In the Land of Magic Soldiers: A Story of White and Black in West Africa

In This Review

In the Land of Magic Soldiers: A Story of White and Black in West Africa

By Daniel Bergner
Farrar, Straus & Giroux, 2003
224 pp. $22.00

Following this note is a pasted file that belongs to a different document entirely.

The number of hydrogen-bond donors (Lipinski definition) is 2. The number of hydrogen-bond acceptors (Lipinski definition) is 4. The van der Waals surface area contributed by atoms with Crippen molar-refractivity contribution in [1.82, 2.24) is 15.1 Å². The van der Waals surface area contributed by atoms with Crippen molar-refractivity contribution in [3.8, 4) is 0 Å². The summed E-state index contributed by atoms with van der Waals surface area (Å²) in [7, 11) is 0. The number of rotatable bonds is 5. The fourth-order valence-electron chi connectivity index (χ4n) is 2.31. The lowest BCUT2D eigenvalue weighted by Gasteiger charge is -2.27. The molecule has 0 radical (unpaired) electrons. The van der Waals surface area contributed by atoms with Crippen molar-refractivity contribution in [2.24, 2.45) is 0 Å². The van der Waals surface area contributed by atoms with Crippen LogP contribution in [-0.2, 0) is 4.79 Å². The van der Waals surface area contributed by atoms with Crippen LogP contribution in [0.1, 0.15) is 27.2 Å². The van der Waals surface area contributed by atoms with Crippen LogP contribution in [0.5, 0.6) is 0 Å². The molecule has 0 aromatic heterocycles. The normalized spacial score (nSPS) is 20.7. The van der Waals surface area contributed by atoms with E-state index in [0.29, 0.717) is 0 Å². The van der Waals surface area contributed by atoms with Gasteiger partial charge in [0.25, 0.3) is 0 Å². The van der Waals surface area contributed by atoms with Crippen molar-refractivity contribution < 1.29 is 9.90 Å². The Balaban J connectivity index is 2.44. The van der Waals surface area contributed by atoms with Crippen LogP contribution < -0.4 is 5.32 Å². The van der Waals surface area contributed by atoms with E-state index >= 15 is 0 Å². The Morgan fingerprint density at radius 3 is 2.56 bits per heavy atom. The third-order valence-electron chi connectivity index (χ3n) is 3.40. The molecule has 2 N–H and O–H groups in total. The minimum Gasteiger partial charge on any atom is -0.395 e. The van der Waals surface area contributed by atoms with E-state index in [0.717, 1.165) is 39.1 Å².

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Bergner is a talented freelance writer who has artfully captured the horror and anarchy of the civil war that ravaged Sierra Leone through the 1990s. His time there coincided with the British military intervention in early 2000 and extended to the reelection of President Ahmed Tejan Kabbah in 2002. Through the lives of selected individuals -- a resourceful double-amputee, a South African mercenary, a child soldier, a missionary family, a Freetown medical student -- Bergner fashions a disturbing portrait of the "moral garbage dump" that is war-torn Sierra Leone and offers an unusually candid side commentary on his own emotional reactions to what he has seen and heard. As a study of Western neoimperial intervention in the non-Western world, his account also provides a sharp contrast to the current situation in Iraq.